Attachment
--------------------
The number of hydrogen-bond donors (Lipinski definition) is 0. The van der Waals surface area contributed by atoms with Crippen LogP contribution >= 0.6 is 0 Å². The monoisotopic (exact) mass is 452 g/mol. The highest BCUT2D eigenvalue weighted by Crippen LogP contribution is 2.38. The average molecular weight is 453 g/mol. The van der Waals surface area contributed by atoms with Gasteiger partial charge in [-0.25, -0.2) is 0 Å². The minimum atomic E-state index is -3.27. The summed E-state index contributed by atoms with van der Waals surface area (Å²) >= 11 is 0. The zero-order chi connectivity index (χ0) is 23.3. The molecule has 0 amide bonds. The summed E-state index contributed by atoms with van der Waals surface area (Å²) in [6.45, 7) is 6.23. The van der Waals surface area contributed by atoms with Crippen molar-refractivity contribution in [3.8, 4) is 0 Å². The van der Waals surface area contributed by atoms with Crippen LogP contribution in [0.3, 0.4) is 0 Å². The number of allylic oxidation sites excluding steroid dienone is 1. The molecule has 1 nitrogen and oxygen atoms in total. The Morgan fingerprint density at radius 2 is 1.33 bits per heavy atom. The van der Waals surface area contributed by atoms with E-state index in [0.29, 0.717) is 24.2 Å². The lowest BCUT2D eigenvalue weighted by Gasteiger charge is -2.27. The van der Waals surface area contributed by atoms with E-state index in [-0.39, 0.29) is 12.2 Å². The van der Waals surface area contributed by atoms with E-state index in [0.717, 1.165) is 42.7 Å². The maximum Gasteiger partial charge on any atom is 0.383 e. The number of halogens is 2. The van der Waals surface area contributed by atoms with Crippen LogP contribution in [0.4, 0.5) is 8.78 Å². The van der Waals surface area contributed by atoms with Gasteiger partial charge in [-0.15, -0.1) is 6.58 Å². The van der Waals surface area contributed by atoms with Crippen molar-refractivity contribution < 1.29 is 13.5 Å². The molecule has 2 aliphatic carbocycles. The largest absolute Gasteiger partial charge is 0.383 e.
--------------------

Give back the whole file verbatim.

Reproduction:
The number of hydrogen-bond donors (Lipinski definition) is 0. The van der Waals surface area contributed by atoms with Crippen LogP contribution >= 0.6 is 0 Å². The monoisotopic (exact) mass is 452 g/mol. The highest BCUT2D eigenvalue weighted by Crippen LogP contribution is 2.38. The average molecular weight is 453 g/mol. The van der Waals surface area contributed by atoms with Gasteiger partial charge in [-0.25, -0.2) is 0 Å². The minimum atomic E-state index is -3.27. The summed E-state index contributed by atoms with van der Waals surface area (Å²) >= 11 is 0. The zero-order chi connectivity index (χ0) is 23.3. The molecule has 0 amide bonds. The summed E-state index contributed by atoms with van der Waals surface area (Å²) in [6.45, 7) is 6.23. The van der Waals surface area contributed by atoms with Crippen molar-refractivity contribution in [3.8, 4) is 0 Å². The van der Waals surface area contributed by atoms with Crippen LogP contribution in [0.3, 0.4) is 0 Å². The number of allylic oxidation sites excluding steroid dienone is 1. The molecule has 1 nitrogen and oxygen atoms in total. The Morgan fingerprint density at radius 2 is 1.33 bits per heavy atom. The van der Waals surface area contributed by atoms with E-state index in [0.29, 0.717) is 24.2 Å². The lowest BCUT2D eigenvalue weighted by Gasteiger charge is -2.27. The van der Waals surface area contributed by atoms with E-state index in [-0.39, 0.29) is 12.2 Å². The van der Waals surface area contributed by atoms with E-state index in [0.717, 1.165) is 42.7 Å². The maximum Gasteiger partial charge on any atom is 0.383 e. The number of halogens is 2. The van der Waals surface area contributed by atoms with Crippen LogP contribution in [0.4, 0.5) is 8.78 Å². The van der Waals surface area contributed by atoms with Gasteiger partial charge in [-0.15, -0.1) is 6.58 Å². The van der Waals surface area contributed by atoms with Crippen molar-refractivity contribution < 1.29 is 13.5 Å². The molecule has 2 aliphatic carbocycles. The largest absolute Gasteiger partial charge is 0.383 e.